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putoff

[ poot-awf, -of ]
/ ˈpʊtˌɔf, -ˌɒf /
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noun

an act or instance of putting off.
a delaying, postponing, or avoiding of something.
an expressed excuse or evasion; demur: She responded with a polite but firm putoff.

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Origin of putoff

First recorded in 1540–50; noun use of verb phrase put off
Dictionary.com Unabridged Based on the Random House Unabridged Dictionary, © Random House, Inc. 2021

British Dictionary definitions for putoff

put off

verb

noun putoff

mainly US a pretext or delay
Collins English Dictionary - Complete & Unabridged 2012 Digital Edition © William Collins Sons & Co. Ltd. 1979, 1986 © HarperCollins Publishers 1998, 2000, 2003, 2005, 2006, 2007, 2009, 2012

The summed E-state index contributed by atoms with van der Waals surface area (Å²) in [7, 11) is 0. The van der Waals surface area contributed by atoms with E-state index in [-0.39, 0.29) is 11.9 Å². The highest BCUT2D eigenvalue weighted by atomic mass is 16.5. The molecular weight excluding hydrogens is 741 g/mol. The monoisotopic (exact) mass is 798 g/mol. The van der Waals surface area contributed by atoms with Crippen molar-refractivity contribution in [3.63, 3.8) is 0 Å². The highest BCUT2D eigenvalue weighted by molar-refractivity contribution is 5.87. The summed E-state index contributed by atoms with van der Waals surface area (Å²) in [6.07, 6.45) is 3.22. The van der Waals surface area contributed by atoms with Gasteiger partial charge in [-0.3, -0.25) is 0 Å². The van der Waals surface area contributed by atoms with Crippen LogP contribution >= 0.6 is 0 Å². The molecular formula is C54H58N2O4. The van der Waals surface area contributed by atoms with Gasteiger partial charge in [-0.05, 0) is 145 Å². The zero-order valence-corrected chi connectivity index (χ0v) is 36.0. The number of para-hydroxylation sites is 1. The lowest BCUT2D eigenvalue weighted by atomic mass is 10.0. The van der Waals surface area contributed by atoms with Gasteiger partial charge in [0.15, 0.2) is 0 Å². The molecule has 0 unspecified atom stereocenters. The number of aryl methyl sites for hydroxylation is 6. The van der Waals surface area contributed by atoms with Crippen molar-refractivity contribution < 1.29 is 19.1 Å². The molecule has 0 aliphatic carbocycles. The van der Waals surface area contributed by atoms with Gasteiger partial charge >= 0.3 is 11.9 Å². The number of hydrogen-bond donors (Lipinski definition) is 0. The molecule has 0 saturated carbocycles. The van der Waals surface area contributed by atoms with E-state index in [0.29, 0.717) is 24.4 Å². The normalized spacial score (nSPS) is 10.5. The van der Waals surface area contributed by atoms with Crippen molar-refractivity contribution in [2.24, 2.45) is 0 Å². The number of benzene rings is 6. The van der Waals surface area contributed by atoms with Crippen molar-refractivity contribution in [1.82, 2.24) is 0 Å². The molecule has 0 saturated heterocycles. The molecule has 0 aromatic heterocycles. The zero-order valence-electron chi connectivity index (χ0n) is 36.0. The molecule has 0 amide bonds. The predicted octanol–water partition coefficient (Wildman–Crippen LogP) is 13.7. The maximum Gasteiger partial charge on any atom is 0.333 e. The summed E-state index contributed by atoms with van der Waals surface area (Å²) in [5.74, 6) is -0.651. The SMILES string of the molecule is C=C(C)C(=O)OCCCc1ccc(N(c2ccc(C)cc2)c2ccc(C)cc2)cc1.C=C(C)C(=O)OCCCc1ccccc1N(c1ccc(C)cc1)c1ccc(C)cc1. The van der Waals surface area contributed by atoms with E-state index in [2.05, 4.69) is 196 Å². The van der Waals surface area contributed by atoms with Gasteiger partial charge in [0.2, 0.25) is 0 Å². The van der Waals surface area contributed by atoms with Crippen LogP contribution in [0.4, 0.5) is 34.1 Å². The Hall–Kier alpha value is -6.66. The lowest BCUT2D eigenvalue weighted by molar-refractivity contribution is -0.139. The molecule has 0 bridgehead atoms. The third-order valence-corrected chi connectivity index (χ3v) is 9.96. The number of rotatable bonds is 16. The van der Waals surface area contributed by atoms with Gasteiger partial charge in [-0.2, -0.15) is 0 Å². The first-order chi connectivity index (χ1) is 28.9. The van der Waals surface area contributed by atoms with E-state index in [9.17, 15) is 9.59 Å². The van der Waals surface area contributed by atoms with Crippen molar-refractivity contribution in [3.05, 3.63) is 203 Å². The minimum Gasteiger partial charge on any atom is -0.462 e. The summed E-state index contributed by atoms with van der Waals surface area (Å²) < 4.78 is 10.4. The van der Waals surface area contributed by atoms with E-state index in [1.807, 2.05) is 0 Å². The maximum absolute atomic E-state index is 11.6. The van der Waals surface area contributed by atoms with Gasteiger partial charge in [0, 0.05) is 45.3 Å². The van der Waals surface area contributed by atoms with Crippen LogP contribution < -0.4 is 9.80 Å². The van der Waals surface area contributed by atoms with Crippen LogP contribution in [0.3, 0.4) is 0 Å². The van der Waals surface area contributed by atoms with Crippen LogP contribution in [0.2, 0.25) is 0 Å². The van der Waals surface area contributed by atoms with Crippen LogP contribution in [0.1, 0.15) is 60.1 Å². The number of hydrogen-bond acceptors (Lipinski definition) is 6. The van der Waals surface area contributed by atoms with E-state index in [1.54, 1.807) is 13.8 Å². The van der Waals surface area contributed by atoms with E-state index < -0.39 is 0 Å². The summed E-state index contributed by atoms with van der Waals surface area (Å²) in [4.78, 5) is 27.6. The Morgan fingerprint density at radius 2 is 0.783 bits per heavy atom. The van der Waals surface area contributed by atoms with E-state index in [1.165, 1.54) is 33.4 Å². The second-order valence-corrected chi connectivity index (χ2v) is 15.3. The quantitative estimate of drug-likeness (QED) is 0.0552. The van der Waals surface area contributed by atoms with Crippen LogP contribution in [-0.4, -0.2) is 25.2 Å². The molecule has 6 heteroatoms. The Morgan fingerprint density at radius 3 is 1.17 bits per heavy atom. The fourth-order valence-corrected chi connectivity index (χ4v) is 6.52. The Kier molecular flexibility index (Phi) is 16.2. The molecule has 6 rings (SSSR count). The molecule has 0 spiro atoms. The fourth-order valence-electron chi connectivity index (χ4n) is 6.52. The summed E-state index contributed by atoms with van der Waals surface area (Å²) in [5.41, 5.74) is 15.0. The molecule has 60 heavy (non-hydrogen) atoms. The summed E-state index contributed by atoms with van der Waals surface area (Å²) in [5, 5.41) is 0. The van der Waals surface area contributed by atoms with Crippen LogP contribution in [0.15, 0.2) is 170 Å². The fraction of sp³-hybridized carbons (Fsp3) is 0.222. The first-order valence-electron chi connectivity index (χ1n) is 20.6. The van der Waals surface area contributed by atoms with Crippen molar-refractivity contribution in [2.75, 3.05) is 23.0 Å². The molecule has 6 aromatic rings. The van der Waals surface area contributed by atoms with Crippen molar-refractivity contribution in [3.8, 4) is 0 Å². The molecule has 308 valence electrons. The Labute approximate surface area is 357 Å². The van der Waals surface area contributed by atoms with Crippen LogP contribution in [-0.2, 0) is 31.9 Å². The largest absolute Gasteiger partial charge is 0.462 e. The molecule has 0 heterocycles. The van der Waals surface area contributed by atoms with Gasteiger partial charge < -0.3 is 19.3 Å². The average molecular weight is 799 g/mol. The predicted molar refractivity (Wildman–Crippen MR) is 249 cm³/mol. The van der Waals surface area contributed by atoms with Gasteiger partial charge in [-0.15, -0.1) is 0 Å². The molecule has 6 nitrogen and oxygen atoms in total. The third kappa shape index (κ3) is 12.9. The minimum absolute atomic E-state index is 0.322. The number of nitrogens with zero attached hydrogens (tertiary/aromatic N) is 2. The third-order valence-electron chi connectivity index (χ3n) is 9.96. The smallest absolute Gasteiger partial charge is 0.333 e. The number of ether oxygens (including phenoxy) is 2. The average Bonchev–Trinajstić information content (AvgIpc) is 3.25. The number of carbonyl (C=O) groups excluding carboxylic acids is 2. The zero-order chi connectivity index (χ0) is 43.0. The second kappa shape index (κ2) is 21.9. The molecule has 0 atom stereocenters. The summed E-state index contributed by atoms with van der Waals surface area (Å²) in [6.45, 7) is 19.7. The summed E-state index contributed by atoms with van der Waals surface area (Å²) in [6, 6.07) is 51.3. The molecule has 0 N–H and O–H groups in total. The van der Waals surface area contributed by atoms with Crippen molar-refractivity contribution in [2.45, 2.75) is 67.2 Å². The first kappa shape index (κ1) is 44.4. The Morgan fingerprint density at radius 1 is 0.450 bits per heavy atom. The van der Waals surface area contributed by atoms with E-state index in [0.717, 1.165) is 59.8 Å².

Idioms and Phrases with putoff

put off

Delay or postpone, as in He always puts off paying his bills. This idiom, dating from the late 1300s, gave rise to the proverb Never put off until tomorrow what you can do today, first recorded in the late 1300s (in Chaucer's Tale of Melibee) and repeated ever since. Also see put one off.

The American Heritage® Idioms Dictionary Copyright © 2002, 2001, 1995 by Houghton Mifflin Harcourt Publishing Company. Published by Houghton Mifflin Harcourt Publishing Company.
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